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Margaret O'Brien

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Margaret O'Brien

One of the most popular child actresses of the 1940s, Margaret O'Brien was precocious- yet-genuine, and unlike-any-other-girl-in-the- neighborhood in a variety of starring and supporting roles for MGM during the World War II and immediate post-war era.  Set apart from other cute faces of the time by her mature acting abilities, Margaret even earned a special juvenile Oscar in 1944. Nevertheless, by the end of the decade, she had suffered the fate of several of her young Hollywood contemporaries, failing to survive adolescence in front of the camera and graduate into adult filmmaking.


Young Margaret made her film debut at age four in the Mickey Rooney/ Judy Garland musical BABES ON BROADWAY (1941). She didn't sing, but had an uncredited "bit part" as a little girl who auditions for Broadway producer Thornton Reed (James Gleason, left) crying, "Please! Please! Don't send my brother to the chair! Don't let him burn!" It was hardly a role, but it made an indelible impression.


After signing with MGM at age five, O'Brien was given her first starring role in JOURNEY FOR MARGARET (1942), also starring Fay Bainter, Robert Young, Laraine Day, William Severn (all with O'Brien at right) and Nigel Bruce.  Her performance as a young war orphan in World War II London made her an instant audience favorite, and MGM wasted no time publicizing her as the most gifted child actress since Shirley Temple (all the while avoiding comparisons with the 1930s song-and-dance prodigy).  Recognizing her value as a performer lay in her grown-up acting talents, JOURNEY FOR MARGARET director W.S. Van Dyke called her a young Sarah Bernhardt (*1), and the studio set about trying to find suitable vehicles for its rising star.


Margaret was next cast as the daughter of James Cagney and Ann Sothern in a patriotic eight-minute short entitled YOU, JOHN JONES (1943), in which a father realizes how lucky he is to be an American when (in his dreams) he visits several war-torn countries and sees how the war is affecting children around the world (played in each country by Margaret).  O'Brien recited Lincoln's Gettysburg Address for the first time in this film, and later used it in her many public appearances entertaining troops.  Her ability to memorize long lines was another quality which set her apart from other child actors.  As it turned out, finding roles for Margaret which took full advantage of her talents would be MGM's most challenging endeavor in managing her career, and her early résumé of films included both starring roles and various supporting parts designed to keep her in front of the public while the studio labored to create appropriate vehicles for her.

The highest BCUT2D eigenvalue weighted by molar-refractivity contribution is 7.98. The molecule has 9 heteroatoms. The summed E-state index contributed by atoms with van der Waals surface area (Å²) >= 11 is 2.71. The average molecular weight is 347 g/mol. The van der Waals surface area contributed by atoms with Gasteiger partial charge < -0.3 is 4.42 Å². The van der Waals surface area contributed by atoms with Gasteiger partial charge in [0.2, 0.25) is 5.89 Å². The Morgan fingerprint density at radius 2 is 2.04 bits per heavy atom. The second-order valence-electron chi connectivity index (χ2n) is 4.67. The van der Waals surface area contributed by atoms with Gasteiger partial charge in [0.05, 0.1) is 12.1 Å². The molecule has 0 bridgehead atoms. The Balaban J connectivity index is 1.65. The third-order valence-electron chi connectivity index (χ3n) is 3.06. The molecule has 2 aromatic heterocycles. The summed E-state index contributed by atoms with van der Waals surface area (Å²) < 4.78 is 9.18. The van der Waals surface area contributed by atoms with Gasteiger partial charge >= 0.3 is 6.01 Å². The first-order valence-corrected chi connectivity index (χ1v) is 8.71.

In an example of one of these supporting roles, Margaret played Irene Curie, daughter of Greer Garson (right) and Walter Pidgeon, in MGM's biopic of the famous French scientist who isolated radium, MADAME CURIE (1943). The picture was nominated for seven Academy Awards including Best Picture and also features Dame May Whitty, Henry Travers, Reginald Owen and C. Aubrey Smith.


In 1944, Margaret was loaned to 20th Century-Fox for another supporting part, that of Joan Fontaine's young French charge, Adele Varens, in the film adaptation of Charlotte Brontë's JANE EYRE. In addition to Fontaine and Orson Welles, JANE EYRE also featured two rising child stars, Peggy Ann Garner and Elizabeth Taylor, though O'Brien received the highest billing of the three girls.


  1. Allan R. Ellenberger, Margaret O'Brien: A Career Chronicle and Biography (Jefferson, N.C.: McFarland & Company, 2000) 57.

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Last updated: March 10, 2011.
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